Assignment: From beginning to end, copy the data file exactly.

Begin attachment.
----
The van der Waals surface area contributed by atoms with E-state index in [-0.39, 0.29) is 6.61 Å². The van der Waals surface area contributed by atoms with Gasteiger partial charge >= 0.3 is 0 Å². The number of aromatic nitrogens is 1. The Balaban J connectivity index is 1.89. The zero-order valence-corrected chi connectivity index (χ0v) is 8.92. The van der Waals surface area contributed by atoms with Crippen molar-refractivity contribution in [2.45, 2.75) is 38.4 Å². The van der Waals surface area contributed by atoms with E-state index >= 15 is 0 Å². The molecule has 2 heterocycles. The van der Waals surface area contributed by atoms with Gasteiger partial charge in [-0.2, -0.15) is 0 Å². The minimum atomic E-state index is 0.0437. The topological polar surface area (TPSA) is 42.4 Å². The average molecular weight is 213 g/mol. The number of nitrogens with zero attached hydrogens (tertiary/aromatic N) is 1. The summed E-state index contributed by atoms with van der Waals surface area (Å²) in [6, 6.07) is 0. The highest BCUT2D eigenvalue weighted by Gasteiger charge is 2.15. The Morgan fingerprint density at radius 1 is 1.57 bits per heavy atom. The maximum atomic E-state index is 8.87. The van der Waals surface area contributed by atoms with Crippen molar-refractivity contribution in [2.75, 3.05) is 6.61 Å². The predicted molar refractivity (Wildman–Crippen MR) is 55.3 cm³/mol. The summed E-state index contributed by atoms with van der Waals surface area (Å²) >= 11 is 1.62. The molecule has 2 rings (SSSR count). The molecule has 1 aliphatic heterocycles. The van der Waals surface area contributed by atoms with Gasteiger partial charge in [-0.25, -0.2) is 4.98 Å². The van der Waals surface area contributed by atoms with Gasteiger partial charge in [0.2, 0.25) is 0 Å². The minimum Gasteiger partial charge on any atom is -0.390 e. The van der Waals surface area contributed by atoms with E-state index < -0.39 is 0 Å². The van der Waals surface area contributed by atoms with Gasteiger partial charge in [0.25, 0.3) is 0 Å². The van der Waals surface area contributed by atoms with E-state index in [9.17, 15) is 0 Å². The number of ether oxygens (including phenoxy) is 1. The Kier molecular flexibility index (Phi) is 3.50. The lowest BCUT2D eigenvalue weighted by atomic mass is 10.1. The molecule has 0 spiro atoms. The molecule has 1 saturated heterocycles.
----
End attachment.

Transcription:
The van der Waals surface area contributed by atoms with E-state index in [-0.39, 0.29) is 6.61 Å². The van der Waals surface area contributed by atoms with Gasteiger partial charge >= 0.3 is 0 Å². The number of aromatic nitrogens is 1. The Balaban J connectivity index is 1.89. The zero-order valence-corrected chi connectivity index (χ0v) is 8.92. The van der Waals surface area contributed by atoms with Crippen molar-refractivity contribution in [2.45, 2.75) is 38.4 Å². The van der Waals surface area contributed by atoms with E-state index >= 15 is 0 Å². The molecule has 2 heterocycles. The van der Waals surface area contributed by atoms with Gasteiger partial charge in [-0.2, -0.15) is 0 Å². The minimum atomic E-state index is 0.0437. The topological polar surface area (TPSA) is 42.4 Å². The average molecular weight is 213 g/mol. The number of nitrogens with zero attached hydrogens (tertiary/aromatic N) is 1. The summed E-state index contributed by atoms with van der Waals surface area (Å²) in [6, 6.07) is 0. The highest BCUT2D eigenvalue weighted by Gasteiger charge is 2.15. The Morgan fingerprint density at radius 1 is 1.57 bits per heavy atom. The maximum atomic E-state index is 8.87. The van der Waals surface area contributed by atoms with Crippen molar-refractivity contribution in [2.75, 3.05) is 6.61 Å². The predicted molar refractivity (Wildman–Crippen MR) is 55.3 cm³/mol. The summed E-state index contributed by atoms with van der Waals surface area (Å²) >= 11 is 1.62. The molecule has 2 rings (SSSR count). The molecule has 1 aliphatic heterocycles. The van der Waals surface area contributed by atoms with Gasteiger partial charge in [-0.25, -0.2) is 4.98 Å². The van der Waals surface area contributed by atoms with Gasteiger partial charge in [0.2, 0.25) is 0 Å². The minimum Gasteiger partial charge on any atom is -0.390 e. The van der Waals surface area contributed by atoms with E-state index < -0.39 is 0 Å². The van der Waals surface area contributed by atoms with Gasteiger partial charge in [0.25, 0.3) is 0 Å². The van der Waals surface area contributed by atoms with E-state index in [9.17, 15) is 0 Å². The number of ether oxygens (including phenoxy) is 1. The Kier molecular flexibility index (Phi) is 3.50. The lowest BCUT2D eigenvalue weighted by atomic mass is 10.1. The molecule has 0 spiro atoms. The molecule has 1 saturated heterocycles.